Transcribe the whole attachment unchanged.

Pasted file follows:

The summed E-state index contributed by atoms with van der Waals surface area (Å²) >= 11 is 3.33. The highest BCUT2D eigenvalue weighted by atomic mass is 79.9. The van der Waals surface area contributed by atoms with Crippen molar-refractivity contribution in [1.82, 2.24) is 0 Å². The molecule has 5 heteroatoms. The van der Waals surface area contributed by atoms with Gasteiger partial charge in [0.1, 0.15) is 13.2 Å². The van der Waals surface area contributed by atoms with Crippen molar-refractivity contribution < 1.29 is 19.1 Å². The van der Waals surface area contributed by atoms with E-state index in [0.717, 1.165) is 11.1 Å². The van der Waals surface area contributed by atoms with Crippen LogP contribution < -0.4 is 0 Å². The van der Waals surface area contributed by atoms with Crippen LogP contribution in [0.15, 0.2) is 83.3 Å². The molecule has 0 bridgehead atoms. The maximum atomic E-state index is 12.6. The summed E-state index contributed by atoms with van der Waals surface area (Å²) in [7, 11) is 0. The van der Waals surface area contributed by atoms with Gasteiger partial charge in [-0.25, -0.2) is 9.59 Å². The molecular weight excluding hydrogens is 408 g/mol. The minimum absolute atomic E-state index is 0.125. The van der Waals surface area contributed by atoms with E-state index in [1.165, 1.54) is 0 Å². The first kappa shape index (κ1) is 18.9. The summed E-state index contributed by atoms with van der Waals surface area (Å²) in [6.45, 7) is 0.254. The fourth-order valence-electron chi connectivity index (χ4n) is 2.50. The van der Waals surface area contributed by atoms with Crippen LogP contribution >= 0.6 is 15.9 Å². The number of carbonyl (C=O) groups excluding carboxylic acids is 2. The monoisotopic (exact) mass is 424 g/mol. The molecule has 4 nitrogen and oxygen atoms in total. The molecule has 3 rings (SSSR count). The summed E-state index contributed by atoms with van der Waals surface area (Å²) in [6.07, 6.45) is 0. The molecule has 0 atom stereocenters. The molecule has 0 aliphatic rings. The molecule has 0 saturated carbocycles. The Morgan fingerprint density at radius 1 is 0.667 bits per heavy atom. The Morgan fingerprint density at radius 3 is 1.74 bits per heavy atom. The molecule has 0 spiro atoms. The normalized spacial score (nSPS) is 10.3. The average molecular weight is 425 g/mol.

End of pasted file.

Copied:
The summed E-state index contributed by atoms with van der Waals surface area (Å²) >= 11 is 3.33. The highest BCUT2D eigenvalue weighted by atomic mass is 79.9. The van der Waals surface area contributed by atoms with Crippen molar-refractivity contribution in [1.82, 2.24) is 0 Å². The molecule has 5 heteroatoms. The van der Waals surface area contributed by atoms with Gasteiger partial charge in [0.1, 0.15) is 13.2 Å². The van der Waals surface area contributed by atoms with Crippen molar-refractivity contribution < 1.29 is 19.1 Å². The van der Waals surface area contributed by atoms with E-state index in [0.717, 1.165) is 11.1 Å². The van der Waals surface area contributed by atoms with Crippen LogP contribution < -0.4 is 0 Å². The van der Waals surface area contributed by atoms with Crippen LogP contribution in [0.15, 0.2) is 83.3 Å². The molecule has 0 bridgehead atoms. The maximum atomic E-state index is 12.6. The summed E-state index contributed by atoms with van der Waals surface area (Å²) in [7, 11) is 0. The van der Waals surface area contributed by atoms with Gasteiger partial charge in [-0.25, -0.2) is 9.59 Å². The molecular weight excluding hydrogens is 408 g/mol. The minimum absolute atomic E-state index is 0.125. The van der Waals surface area contributed by atoms with E-state index in [1.165, 1.54) is 0 Å². The first kappa shape index (κ1) is 18.9. The summed E-state index contributed by atoms with van der Waals surface area (Å²) in [6.45, 7) is 0.254. The fourth-order valence-electron chi connectivity index (χ4n) is 2.50. The van der Waals surface area contributed by atoms with Crippen LogP contribution >= 0.6 is 15.9 Å². The number of carbonyl (C=O) groups excluding carboxylic acids is 2. The monoisotopic (exact) mass is 424 g/mol. The molecule has 4 nitrogen and oxygen atoms in total. The molecule has 3 rings (SSSR count). The summed E-state index contributed by atoms with van der Waals surface area (Å²) in [6.07, 6.45) is 0. The molecule has 0 atom stereocenters. The molecule has 0 aliphatic rings. The molecule has 0 saturated carbocycles. The Morgan fingerprint density at radius 1 is 0.667 bits per heavy atom. The Morgan fingerprint density at radius 3 is 1.74 bits per heavy atom. The molecule has 0 spiro atoms. The normalized spacial score (nSPS) is 10.3. The average molecular weight is 425 g/mol.